March 24 (UPI) -- General Motors announced Wednesday it's cutting production of midsize pickup trucks to focus on larger vehicles and shutting down some facilities amid a semiconductor chip shortage.
The company said it's shutting down the Wentzville Assembly plant in Missouri from Monday through April 5, and will move up scheduled downtime there by two weeks from May 24 to July 19. The news was announced in a memo to the United Auto Workers viewed by CNBC and the Detroit Free Press.
GM is also extending the current shutdown at the Lansing Grand River Assembly in Michigan. Plants closed in Kansas and Ingersoll, Ontario, will remain shuttered until mid-April, and a facility in Mexico will reopen in early April.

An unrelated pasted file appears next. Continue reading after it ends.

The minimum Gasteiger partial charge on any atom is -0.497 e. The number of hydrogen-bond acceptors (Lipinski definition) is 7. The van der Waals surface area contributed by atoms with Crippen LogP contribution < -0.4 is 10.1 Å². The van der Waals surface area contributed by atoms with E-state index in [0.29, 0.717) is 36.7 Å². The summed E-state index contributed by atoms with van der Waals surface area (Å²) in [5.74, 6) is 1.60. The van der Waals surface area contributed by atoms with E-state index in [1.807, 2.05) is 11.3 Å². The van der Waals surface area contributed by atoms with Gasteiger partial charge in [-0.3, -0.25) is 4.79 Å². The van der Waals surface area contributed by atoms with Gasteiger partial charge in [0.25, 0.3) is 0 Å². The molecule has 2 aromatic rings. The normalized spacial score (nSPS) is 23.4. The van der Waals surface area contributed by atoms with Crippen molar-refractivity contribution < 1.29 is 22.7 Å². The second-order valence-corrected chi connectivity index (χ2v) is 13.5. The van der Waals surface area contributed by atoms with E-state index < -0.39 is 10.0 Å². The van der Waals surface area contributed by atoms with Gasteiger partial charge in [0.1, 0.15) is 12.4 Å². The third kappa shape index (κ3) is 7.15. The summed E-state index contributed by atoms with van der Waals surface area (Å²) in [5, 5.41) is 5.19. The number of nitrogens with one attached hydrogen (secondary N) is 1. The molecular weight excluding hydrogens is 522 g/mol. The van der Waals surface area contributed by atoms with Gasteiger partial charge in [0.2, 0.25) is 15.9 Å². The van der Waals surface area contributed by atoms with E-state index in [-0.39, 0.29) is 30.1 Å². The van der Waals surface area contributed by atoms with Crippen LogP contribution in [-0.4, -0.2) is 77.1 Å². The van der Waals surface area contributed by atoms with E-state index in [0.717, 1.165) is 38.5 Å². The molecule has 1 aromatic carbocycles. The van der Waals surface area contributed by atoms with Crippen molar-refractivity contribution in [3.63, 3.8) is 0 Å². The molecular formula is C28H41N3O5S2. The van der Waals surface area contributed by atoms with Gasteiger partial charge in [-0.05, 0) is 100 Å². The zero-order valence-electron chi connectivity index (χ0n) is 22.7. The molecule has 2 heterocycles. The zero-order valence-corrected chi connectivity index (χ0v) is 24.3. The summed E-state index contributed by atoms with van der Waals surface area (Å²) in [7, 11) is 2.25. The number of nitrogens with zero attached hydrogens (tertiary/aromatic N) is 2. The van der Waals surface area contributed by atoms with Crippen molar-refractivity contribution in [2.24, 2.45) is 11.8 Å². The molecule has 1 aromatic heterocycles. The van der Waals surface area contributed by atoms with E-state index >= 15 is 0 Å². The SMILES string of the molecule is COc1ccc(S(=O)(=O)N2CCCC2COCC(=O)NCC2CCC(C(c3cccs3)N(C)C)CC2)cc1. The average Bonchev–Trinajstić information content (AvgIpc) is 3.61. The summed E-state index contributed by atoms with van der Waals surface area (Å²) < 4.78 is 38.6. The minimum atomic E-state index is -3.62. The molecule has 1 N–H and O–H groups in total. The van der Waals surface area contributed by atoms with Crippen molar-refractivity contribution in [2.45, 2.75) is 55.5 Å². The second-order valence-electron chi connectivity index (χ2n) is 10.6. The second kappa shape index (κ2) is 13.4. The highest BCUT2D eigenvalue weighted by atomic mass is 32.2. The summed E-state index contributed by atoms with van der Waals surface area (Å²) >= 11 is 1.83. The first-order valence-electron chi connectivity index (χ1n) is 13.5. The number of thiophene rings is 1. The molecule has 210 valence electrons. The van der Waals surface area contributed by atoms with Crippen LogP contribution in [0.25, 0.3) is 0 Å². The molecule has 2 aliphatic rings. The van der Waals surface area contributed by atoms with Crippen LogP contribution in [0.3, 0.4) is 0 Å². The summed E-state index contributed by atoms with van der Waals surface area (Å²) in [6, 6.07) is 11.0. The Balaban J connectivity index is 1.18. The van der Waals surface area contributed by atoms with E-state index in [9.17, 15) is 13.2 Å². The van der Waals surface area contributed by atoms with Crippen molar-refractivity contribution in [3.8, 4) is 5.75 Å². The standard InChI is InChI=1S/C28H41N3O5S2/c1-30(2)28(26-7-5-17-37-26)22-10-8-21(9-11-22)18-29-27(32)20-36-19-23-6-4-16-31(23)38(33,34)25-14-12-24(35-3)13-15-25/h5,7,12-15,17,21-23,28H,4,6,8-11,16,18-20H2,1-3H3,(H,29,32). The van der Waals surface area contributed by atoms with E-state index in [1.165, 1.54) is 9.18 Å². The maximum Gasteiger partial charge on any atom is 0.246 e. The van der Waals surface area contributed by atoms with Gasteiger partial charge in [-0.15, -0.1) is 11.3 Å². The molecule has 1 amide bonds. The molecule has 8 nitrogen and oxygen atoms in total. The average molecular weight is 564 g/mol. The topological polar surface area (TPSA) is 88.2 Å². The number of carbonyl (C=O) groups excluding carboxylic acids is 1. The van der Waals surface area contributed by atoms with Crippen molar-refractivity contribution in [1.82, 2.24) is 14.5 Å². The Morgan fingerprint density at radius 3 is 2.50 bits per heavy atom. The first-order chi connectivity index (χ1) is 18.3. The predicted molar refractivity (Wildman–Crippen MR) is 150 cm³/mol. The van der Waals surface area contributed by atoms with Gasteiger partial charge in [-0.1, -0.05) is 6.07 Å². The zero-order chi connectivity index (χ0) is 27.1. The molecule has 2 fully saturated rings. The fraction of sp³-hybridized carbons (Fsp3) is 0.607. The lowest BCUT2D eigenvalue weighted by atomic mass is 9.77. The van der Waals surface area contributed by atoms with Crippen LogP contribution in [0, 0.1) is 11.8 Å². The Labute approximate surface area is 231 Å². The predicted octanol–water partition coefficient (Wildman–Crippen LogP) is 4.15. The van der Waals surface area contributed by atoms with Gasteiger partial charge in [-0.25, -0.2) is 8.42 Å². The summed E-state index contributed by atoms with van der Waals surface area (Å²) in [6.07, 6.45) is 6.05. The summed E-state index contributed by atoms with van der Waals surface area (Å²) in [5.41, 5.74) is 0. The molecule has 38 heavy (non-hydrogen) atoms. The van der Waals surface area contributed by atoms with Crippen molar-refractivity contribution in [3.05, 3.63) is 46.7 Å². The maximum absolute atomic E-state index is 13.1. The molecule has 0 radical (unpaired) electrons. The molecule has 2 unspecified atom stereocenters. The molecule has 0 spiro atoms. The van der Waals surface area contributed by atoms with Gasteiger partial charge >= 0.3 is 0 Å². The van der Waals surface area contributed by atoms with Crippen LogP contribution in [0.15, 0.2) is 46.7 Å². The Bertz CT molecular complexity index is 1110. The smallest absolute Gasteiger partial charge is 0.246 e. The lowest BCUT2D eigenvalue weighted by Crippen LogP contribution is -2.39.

"GM continues to leverage every available semiconductor to build and ship our most popular and in-demand products, including full-size trucks and SUVS for our customers," GM spokesman David Barnes said. "We continue to work closely with our supply base to find solutions for our suppliers' semiconductor requirements and to mitigate impact on GM."
The shutdown in Missouri will impact the production of the Chevrolet Colorado and GMC Canyon midsize pickups, which are made there. GM said production of full-size vans at the facility will not be affected because it's not impacted by the chip shortage.
Semiconductors are used for a range of auto electronics, from powertrain control systems to advanced safety systems and in-car entertainment.
Other automakers like Ford, Volkswagen and Toyota have also reduced production in recent weeks due to the shortage.